Many Florida couples and other prospective spouses nationally who execute prenuptial agreements these days perhaps have little clue concerning how much of a hot-button topic they once were.
One in-depth overview of prenups (also called premarital agreements) notes that they were once flatly illegal in many states. A primary reason traced to the moral outrage many people had toward a document they felt somehow cheapened marriage and made divorce more likely. Critics felt that a prenuptial agreement was simply a device for hedging bets and a guaranteed strike against marital success even before a union started.
Although some people still harbor that view, prenups are now lawful everywhere across the country and widely acknowledged for the
autonomy and certainty of assurance they give couples over key financial matters. A premarital contract is a planning instrument that can focus attention on and encourage candid discussion regarding a number of important points.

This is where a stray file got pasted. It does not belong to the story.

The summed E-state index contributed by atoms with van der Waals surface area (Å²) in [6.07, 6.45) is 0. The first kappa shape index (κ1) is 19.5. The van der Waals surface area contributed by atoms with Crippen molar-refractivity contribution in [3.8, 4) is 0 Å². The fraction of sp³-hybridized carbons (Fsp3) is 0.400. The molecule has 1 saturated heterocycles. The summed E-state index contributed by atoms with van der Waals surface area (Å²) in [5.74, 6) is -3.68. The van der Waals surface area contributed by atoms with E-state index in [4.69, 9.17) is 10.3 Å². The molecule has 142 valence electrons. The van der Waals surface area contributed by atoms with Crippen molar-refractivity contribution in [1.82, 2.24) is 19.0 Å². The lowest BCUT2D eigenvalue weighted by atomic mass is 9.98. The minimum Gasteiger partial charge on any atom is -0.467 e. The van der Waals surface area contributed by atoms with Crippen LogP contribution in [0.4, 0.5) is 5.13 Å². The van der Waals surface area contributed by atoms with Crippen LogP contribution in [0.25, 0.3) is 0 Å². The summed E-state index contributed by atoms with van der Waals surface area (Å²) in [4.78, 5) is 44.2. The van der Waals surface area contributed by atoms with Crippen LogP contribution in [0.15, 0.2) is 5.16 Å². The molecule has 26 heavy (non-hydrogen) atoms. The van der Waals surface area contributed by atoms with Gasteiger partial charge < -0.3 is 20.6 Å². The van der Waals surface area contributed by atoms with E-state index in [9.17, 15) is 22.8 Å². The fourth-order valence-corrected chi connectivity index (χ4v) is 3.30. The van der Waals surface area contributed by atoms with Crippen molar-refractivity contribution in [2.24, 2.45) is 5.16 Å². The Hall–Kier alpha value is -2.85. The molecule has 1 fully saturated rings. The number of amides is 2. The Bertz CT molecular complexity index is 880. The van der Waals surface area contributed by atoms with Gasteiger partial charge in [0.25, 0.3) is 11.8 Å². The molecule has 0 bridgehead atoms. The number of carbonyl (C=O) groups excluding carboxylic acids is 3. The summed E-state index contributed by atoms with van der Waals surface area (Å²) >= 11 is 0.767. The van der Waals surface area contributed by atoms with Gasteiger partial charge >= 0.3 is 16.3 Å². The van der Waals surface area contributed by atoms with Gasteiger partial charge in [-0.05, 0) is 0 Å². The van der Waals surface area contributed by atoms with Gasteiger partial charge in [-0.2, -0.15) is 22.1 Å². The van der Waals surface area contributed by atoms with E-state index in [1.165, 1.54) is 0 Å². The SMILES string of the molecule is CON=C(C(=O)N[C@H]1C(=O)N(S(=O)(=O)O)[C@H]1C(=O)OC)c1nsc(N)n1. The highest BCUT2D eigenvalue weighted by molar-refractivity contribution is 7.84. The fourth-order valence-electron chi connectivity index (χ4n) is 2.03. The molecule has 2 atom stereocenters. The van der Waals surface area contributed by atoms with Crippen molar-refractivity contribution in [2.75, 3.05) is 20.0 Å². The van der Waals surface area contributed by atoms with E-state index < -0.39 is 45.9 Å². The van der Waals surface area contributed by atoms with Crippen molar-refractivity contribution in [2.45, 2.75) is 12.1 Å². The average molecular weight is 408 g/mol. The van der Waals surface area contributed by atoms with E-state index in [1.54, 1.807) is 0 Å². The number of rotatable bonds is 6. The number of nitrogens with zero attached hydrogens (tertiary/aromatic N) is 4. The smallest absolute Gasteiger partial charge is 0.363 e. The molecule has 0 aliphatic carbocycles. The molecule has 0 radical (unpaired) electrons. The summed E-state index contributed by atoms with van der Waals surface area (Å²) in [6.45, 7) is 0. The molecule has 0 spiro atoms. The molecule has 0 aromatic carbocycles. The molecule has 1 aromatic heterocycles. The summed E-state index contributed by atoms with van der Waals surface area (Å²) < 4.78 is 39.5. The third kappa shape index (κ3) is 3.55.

When might a prenuptial agreement merit discussion?
Many articles on prenups, including the above-cited overview, note that they often invite attention in scenarios like the following:
When one or both marrying partners already have significant assets that they want to ensure remain as separate property if a divorce occurs
When one or both partners have an established business they want to protect from property division
When one or both partners have children whose future inheritances they don’t want to see challenged by a marriage failure
Indeed, a prenup can effectively address a truly wide universe of subject matter (excepting efforts to determine child support or custody and any matter judicially deemed to violate public policy or any existing law). A prenuptial agreement can naturally spark questions and concerns ranging from how-to-get-started issues to enforceability and additional matters. A
proven family law legal team can provide further information.